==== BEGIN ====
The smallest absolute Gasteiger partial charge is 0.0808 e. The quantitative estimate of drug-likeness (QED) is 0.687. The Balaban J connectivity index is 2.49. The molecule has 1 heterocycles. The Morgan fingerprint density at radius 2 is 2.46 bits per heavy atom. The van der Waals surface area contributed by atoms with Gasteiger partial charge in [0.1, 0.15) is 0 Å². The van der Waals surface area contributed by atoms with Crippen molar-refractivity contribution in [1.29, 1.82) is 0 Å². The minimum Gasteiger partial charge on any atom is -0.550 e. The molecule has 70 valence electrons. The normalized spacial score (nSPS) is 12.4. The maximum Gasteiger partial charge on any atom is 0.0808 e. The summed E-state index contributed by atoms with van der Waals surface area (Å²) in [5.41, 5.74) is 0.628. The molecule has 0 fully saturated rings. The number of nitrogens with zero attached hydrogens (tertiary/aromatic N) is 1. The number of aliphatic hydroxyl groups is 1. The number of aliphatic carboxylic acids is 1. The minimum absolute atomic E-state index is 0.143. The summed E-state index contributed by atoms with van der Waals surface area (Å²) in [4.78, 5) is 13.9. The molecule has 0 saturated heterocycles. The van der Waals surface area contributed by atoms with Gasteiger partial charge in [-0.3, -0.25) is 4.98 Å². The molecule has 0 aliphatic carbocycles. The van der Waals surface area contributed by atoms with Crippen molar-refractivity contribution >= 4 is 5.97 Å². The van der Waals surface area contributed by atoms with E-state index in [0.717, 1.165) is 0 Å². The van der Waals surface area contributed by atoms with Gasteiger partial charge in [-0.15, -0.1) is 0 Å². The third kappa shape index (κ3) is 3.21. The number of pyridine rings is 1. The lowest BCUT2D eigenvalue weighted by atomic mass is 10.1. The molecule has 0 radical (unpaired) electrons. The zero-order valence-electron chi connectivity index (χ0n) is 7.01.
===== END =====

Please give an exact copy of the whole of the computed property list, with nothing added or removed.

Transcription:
The smallest absolute Gasteiger partial charge is 0.0808 e. The quantitative estimate of drug-likeness (QED) is 0.687. The Balaban J connectivity index is 2.49. The molecule has 1 heterocycles. The Morgan fingerprint density at radius 2 is 2.46 bits per heavy atom. The van der Waals surface area contributed by atoms with Gasteiger partial charge in [0.1, 0.15) is 0 Å². The van der Waals surface area contributed by atoms with Crippen molar-refractivity contribution in [1.29, 1.82) is 0 Å². The minimum Gasteiger partial charge on any atom is -0.550 e. The molecule has 70 valence electrons. The normalized spacial score (nSPS) is 12.4. The maximum Gasteiger partial charge on any atom is 0.0808 e. The summed E-state index contributed by atoms with van der Waals surface area (Å²) in [5.41, 5.74) is 0.628. The molecule has 0 fully saturated rings. The number of nitrogens with zero attached hydrogens (tertiary/aromatic N) is 1. The number of aliphatic hydroxyl groups is 1. The number of aliphatic carboxylic acids is 1. The minimum absolute atomic E-state index is 0.143. The summed E-state index contributed by atoms with van der Waals surface area (Å²) in [4.78, 5) is 13.9. The molecule has 0 saturated heterocycles. The van der Waals surface area contributed by atoms with Gasteiger partial charge in [-0.3, -0.25) is 4.98 Å². The molecule has 0 aliphatic carbocycles. The van der Waals surface area contributed by atoms with Crippen molar-refractivity contribution >= 4 is 5.97 Å². The van der Waals surface area contributed by atoms with E-state index in [0.717, 1.165) is 0 Å². The van der Waals surface area contributed by atoms with Gasteiger partial charge in [-0.15, -0.1) is 0 Å². The third kappa shape index (κ3) is 3.21. The number of pyridine rings is 1. The lowest BCUT2D eigenvalue weighted by atomic mass is 10.1. The molecule has 0 radical (unpaired) electrons. The zero-order valence-electron chi connectivity index (χ0n) is 7.01.